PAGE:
Day 1 of Libby's Spanish road trip.
Still in France, near St Cyrien, With the med and Pyrenees as a back drop. A bit cloudy though. Good day for kite surfing....if only I was 30kgs lighter!
Day 2, Libby's Spanish Odyssey
I suppose I should explain that Libby (Sunday name: LMC Libery) is our 18 year old campervan. We bought her to see if it was a holiday lifestyle we would enjoy and, two years later, believe it is. We had even considered trading her in for a newer model but find that the solid German build of this machine is mostly superior to the newer lighter models on sale today, so she stays, for another year or so at least.
So, we have embarked on a 3 week tour around the coast of Spain, my wife, 2 dogs and I, and this is now day 2.
Last night we stayed in Argeles, on the Mediterranean coast just north of the Spanish border in France. Although our mission is to mainly park in remote areas, known to many as 'wild camping' for the 1st couple of nights it was easier to settle into a campsite, park up and hook up, and relax a while. The spot we chose was right near the beach, so we could walk the dogs, Pooper and Louis on the sand, and then fire up the bbq. Before dinner we ventured to the bar to find it was just about to launch one of its dreadful 'entertainment evenings', something which campers, especially the French, seem to enjoy. Well not I. I am not good in company at best of times, and definitely not amongst French pop music.
Anyway, after a previous evenings party till the small hours before we left our parish in Lot et Garonne, it had been a tiring drive of nearly 4 hours so, after a deliciousl meal of bbq pork, an early night was called for, complete with earplugs to drown out the offensive.
This morning I dusted off my bike, a rusty affair which is even older than the camper, and took to the path alongside the beach for few miles, avoiding the numerous athletes running the same course. What is it with folks that, even when they are on hols, feel the need to go running everyday? Beats me. I mention the age of the bike and suppose I have to come clean here and admit it is one I stole from an Indian, be it many moons ago. To explain further would only dig a deeper hole in the sand but suffice to say it was left lying around in an office I had been working in, so one day I rode it home without sufficient permission from the owner, one Shrikant Kanteti, a guy I knew and liked. I do keep in touch with him on social media, so SK, if you get to read this... I have your bike, sorry pal. It is alive and well and, for sure, nobody will steal it from me as it cant be worth more than 50p!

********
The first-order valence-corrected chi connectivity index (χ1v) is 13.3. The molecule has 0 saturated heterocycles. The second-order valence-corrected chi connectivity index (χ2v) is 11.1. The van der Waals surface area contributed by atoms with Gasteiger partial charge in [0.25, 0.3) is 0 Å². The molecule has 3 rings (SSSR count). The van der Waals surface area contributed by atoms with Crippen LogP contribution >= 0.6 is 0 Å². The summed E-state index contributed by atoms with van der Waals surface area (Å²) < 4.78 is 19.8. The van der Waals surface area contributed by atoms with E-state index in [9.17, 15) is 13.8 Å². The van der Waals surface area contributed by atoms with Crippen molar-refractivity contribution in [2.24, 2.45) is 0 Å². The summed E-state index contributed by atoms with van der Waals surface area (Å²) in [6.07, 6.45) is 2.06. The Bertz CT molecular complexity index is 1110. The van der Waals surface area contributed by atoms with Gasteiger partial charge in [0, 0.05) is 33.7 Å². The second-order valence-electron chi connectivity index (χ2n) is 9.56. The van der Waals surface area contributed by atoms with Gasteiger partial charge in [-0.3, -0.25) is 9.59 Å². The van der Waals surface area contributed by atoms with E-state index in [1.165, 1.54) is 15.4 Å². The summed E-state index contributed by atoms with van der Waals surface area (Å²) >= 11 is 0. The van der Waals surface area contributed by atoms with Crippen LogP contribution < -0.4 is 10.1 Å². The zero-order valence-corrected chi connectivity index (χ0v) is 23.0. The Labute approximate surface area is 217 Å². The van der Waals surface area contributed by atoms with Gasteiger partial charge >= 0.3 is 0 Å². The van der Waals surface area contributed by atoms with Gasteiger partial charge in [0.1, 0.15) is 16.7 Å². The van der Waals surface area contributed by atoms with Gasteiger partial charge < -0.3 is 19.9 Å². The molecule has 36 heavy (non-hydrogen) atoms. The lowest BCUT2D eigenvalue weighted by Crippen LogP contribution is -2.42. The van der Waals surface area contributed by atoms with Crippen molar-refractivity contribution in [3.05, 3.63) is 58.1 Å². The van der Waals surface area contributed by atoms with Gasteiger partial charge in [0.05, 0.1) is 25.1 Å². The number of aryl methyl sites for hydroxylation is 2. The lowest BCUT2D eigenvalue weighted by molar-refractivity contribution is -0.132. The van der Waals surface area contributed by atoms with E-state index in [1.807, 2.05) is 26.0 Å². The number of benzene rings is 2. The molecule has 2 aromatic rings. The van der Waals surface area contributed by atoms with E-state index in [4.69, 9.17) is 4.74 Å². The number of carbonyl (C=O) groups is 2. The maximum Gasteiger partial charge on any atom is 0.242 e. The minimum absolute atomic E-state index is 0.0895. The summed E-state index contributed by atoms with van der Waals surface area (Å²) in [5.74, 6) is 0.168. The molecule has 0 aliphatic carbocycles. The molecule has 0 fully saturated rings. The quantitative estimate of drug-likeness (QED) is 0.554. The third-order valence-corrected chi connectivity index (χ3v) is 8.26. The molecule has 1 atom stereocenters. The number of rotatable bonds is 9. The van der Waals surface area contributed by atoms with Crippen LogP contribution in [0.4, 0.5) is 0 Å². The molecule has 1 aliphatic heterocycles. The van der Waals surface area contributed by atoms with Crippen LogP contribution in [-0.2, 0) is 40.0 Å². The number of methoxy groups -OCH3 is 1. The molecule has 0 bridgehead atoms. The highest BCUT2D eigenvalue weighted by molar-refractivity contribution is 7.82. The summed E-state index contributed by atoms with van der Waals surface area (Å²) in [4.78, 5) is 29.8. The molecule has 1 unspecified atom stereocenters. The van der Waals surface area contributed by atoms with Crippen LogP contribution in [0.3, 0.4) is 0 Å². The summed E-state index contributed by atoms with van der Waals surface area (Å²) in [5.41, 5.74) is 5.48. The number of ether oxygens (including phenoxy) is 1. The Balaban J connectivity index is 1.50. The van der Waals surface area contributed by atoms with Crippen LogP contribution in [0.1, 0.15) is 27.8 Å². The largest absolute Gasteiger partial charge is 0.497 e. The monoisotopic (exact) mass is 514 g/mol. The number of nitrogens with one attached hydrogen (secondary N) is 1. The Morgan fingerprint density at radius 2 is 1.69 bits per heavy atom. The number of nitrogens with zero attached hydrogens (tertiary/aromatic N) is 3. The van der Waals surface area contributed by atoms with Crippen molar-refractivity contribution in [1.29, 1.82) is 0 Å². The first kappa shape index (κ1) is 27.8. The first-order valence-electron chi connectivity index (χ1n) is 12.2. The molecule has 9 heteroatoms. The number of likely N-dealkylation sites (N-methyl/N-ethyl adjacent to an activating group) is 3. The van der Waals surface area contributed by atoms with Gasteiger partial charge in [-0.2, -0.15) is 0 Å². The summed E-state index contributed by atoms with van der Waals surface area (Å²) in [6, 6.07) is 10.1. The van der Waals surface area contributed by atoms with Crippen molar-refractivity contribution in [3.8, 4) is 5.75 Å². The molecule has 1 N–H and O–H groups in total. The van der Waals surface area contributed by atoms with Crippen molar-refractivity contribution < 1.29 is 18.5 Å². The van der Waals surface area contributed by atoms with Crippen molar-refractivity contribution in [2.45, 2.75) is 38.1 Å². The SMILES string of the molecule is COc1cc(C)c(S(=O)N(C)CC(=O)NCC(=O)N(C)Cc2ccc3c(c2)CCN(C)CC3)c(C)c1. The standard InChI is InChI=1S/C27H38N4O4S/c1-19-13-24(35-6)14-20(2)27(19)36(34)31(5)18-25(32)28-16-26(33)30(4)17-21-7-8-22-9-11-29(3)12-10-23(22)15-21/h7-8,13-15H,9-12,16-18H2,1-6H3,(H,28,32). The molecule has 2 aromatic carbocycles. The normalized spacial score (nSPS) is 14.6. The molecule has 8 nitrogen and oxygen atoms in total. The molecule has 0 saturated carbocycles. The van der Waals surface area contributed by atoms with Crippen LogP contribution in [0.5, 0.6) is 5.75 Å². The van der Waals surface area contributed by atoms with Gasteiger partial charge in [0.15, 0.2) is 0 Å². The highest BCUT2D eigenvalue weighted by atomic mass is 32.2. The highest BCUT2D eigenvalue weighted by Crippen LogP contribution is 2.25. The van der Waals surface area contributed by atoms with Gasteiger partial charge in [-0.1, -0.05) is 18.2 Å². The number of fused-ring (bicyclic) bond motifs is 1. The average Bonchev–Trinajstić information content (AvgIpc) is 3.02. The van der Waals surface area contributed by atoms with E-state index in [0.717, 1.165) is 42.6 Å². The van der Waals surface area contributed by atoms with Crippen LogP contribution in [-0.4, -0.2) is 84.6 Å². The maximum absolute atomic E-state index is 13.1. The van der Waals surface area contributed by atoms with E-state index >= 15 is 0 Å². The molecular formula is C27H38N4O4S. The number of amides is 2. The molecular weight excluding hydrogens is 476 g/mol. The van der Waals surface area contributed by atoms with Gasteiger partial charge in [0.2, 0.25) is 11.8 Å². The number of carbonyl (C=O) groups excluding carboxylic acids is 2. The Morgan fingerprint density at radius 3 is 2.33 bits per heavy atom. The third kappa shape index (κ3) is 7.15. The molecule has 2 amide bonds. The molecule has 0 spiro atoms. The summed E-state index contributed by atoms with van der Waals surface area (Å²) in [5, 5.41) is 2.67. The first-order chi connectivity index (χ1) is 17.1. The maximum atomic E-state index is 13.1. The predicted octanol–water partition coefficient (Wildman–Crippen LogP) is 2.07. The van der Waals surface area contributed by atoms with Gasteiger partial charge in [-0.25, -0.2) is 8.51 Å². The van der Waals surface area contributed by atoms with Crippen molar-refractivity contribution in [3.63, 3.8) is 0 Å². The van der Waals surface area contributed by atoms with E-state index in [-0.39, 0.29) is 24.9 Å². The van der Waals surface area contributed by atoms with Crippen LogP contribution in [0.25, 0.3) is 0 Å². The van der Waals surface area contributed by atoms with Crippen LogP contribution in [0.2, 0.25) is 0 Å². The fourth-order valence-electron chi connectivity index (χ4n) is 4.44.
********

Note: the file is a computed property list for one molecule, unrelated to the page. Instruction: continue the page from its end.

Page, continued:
From Argeles it is a short trip across the border to Barcelona, which brings me back to the present, another campsite, this time in Casteldefels, about 10kms from the city. I have to admit that, so far, it isnt great but we will make the most of another night amongst socalled civilisation before we drop anchor somewhere more rural. Tomorrow a trip into the city is planned, by bus, as my wife wishes to show me the sights of a place she has frequented, but one that is new to me. I am not great with cities, either, but will view with an open mid and open lens. The remainder of today will be spent in a bar, on the beach, as is the remit of holidays the world over. See you tomorrow campers.
PS, my new laptop does not have any software on it, so writing this in notepad. Pls excuse the spelling, I will tidy it up, one day.
Day 3 - Libby goes au naturale..
I have never been in Barcelona airport, yet today I feel like I have lived there for a month! On the runway, in a tent! Nowhere in the brochure for this hellhole of a campsite did it mention that it was positioned right under the main flightpath, with planes arriving every 30 seconds, delivering more hoards of tourists to pollute the area further. Couple that with enough feral children to keep the Fagin in business for a few years, except these ones all ride on brand new bikes, probably all stolen, while their trailer bound parents sit around smoking Camel and ignoring them - til one oclock in the morning. Add in a decibellia of yapping dogs and you have a situation even the industrial strength ear plugs I packed for the journey fail to negate. To top it all, stifling heat, still air, and then cacophonous thunderstorms add to the hopefully forgetable experience of this place. At least we didnt need an alarm clock to wake us at first light, so we could rapidly vacate. Asta la vista, Castelldefels, we wont be back!